DIO Interface

The figure below shows the architecture of the DIO input/output. The DIO port features 32 bits that can be configured byte-wise as inputs or outputs by means of a drive signal. The digital output data is latched synchronously with the falling edge of the internal clock, which is running at 50 MHz. The internal sampling clock is available at the DOL pin of the DIO connector. Digital input data can either be sampled by the internal clock or by an external clock provided through the CLKI pin. A decimated version of the input clock is used to sample the input data. The Decimation unit counts the clocks to decimation and then latches the input data. The default decimation is 5625000, corresponding to a digital input sampling rate of 1 sample per second.

uhf dio architecture
Figure 1. DIO input/output architecture

Readout Result communication via DIO

The table below shows the mapping between DIO pins and input/output signals available when using the DIO connector to output qubit state measurement results. The direction is as seen from the SHFQA instrument. In order to use these signals, the Digital I/O Mode and Drive setting have to be chosen accordingly.

Table 1. DIO SHFQA signal assignment
DIOLink signal DIO pin Direction Description

VALID

DIO[0]

OUT

valid bit

CW

DIO[4:1]

OUT

one-hot encoding of Readout Channel

CW

DIO[8:23]

OUT

quantized results for a maximum of 16 State Discriminations

reserved

DIO[24:31]

IN

incoming communication

Figure 2 belows shows an example of multiple channel readout transmissions through DIO. Every readout is sent in a single message. A one-hot encoding of the readout channel is sent along with the readout on dedicated bits. The valid bit is set for every valid DIO transaction.

shf dio
Figure 2. DIO Result communication

ZSync Interface

The ZSync link of the Zurich Instruments' Quantum Computing Control System (QCCS) enables instrument synchronization and communication on the system level. With the PQSC Programmable Quantum System Controller as the central controller, the different instruments for qubit control and readout interface in a scalable architecture.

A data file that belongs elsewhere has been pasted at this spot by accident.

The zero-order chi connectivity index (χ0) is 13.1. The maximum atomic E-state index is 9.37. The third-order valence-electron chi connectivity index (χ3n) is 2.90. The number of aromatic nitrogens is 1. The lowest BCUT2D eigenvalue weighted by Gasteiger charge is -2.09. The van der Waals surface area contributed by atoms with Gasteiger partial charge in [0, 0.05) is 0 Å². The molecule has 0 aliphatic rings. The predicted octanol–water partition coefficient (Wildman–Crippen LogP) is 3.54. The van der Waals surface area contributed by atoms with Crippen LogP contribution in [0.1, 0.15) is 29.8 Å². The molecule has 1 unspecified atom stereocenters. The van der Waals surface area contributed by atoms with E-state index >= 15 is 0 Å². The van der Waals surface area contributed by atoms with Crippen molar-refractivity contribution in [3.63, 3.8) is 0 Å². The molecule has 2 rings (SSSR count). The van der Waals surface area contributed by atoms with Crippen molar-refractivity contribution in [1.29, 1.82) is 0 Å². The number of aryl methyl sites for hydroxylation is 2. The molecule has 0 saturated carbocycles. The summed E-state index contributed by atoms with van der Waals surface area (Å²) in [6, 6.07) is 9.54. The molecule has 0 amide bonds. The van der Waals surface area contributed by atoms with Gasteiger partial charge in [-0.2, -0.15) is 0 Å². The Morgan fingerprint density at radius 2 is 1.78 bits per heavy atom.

In particular, the ZSync links distribute the system clock to all instruments and synchronize all instruments to sub-nanosecond levels. Besides status monitoring to ensure quality and reliability of qubit tune-up routines, it provides a bidirectional data interface to send readout results to, or obtain sequence instructions from the PQSC.

The ZSync links adhere to strict real-time behavior: all data transfers are predictable to single-clock-cycle precision. In the SHFQA, the link is optimized for maximum data transfer to the central controller. For example, twice the bandwidth is reserved for results being transfered to the PQSC with respect to the allocated bandwith for instructions that are received from the PQSC. This enables global feedback and error correction through centralized syndrome decoding and synchronized actions on the global QCCS system level.

Feedback through the PQSC

More information on the ZSync, and how to properly link the SHFQA with the QCCS can be found in the user manual of the PQSC Programmable Quantum System Controller.

Using the startQA- command, the SHFQA generates a readout result and forwards it to the PQSC over the ZSync. Depending on the address provided, the PQSC stores it in the register bank - the center of the feedback in the QCCS system. After processing, the PQSC then forwards the results to other devices in the QCCS, such as the SHFSG.

The register bank requires a readout to have an address and a mask along with the readout data. Each component is sent in a separate ZSync message. The address is sent first, followed by the mask, and then the data, see Figure 3. To reduce latency, the address and the mask are sent during the readout, and the data is then sent as soon as the discriminated qubit results are ready.

readout single
Figure 3. Readout Result communication via ZSync

For the SHFQA with multiple channels, the forwarding of the readout results is interleaved to reduce latency. For example, if all four readout channels perform a readout at the same time, the SHFQA transmits the results of two channels on a single lane of a dual-lane ZSync. On each lane, the SHFQA first sends the header and mask of the two readout channels during the readout. The data is then sent as soon as it is available.

readout shf